Python is fast becoming the programming language of choice for hackers, reverse engineers, and software testers because it’s easy to write quickly, and it has the low-level support and libraries that make hackers happy. But until now, there has been no real manual on how to use Python for a variety of hacking tasks. You had to dig through forum posts and man pages, endlessly tweaking your own code to get everything working. Not anymore.
Gray Hat Python is a clear winner in the field of books for security professionals. Written for people who want to move into the hacking and penetration testing fields and fully understand what they’re doing, this book will challenge readers to quickly come up to speed not just on how hackers work, but how to build their own tools. It contains plenty of examples that show exactly what one needs to do with code that builds on itself as you grow in skill, plus plenty of introductory material. Most chapters also include a “Kicking the Tires” section on putting the new tools to use. If you read this book cover-to-cover, you won’t come to the end of it without a deep understanding of how your systems work, why hacking is possible, and how you can build your own hacking and security testing tools with Python and add-on tools.
Gray Hat Python explains the concepts behind hacking tools and techniques like debuggers, trojans, fuzzers, and emulators. But author Justin Seitz goes beyond theory, showing you how to harness existing Python-based security tools – and how to build your own when the pre-built ones won’t cut it.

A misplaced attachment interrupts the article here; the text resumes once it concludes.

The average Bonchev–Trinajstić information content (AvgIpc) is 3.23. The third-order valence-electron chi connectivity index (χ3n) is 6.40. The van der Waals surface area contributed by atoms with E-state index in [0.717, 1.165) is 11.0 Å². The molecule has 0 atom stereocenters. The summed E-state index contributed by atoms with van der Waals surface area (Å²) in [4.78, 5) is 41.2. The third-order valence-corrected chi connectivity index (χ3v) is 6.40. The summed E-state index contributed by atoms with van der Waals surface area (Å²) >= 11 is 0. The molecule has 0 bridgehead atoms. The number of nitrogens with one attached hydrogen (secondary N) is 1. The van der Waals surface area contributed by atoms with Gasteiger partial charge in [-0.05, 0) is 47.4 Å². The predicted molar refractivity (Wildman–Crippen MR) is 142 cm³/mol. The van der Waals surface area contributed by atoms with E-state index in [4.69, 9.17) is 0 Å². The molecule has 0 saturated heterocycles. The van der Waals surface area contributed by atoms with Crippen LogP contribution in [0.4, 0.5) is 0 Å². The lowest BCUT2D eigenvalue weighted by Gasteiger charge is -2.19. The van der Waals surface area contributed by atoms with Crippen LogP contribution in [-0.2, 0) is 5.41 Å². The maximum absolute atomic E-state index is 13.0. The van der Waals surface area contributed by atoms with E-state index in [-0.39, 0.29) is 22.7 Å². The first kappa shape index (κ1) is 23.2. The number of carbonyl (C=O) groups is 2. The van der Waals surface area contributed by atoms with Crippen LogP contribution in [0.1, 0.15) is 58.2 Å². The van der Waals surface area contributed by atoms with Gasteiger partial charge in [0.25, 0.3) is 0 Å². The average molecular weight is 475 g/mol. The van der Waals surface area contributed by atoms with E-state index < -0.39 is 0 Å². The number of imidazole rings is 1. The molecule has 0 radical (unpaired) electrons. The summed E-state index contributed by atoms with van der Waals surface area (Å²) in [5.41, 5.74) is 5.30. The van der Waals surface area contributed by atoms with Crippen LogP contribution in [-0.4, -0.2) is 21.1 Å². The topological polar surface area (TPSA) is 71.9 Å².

You’ll learn how to:
- Automate tedious reversing and security tasks
- Design and program your own debugger
- Learn how to fuzz Windows drivers and create powerful fuzzers from scratch
- Have fun with code and library injection, soft and hard hooking techniques, and other software trickery
- Sniff secure traffic out of an encrypted web browser session
- Use PyDBG, Immunity Debugger, Sulley, IDAPython, PyEMU, and more
The world’s best hackers are using Python to do their handiwork. Shouldn’t you?
Table of contents
Chapter 1: Setting Up Your Development Environment
Chapter 2: Debuggers and Debugger Design
Chapter 3: Building a Windows Debugger
Chapter 4: PYDBG: A Pure Python Windows Debugger
Chapter 5: Immunity Debugger: The Best of Both Worlds
Chapter 6: Hooking
Chapter 7: DLL and Code Injection
Chapter 8: Fuzzing
Chapter 9: Sulley
Chapter 10: Fuzzing Windows Drivers
Chapter 11: IDAPython—Scripting IDAPro
Chapter 12: Pyemu—The Scriptable Emulator
Download Links :
Mirror 1 : Mediafire
Mirror 2 : 4Shared
Morror 3 : Gdrive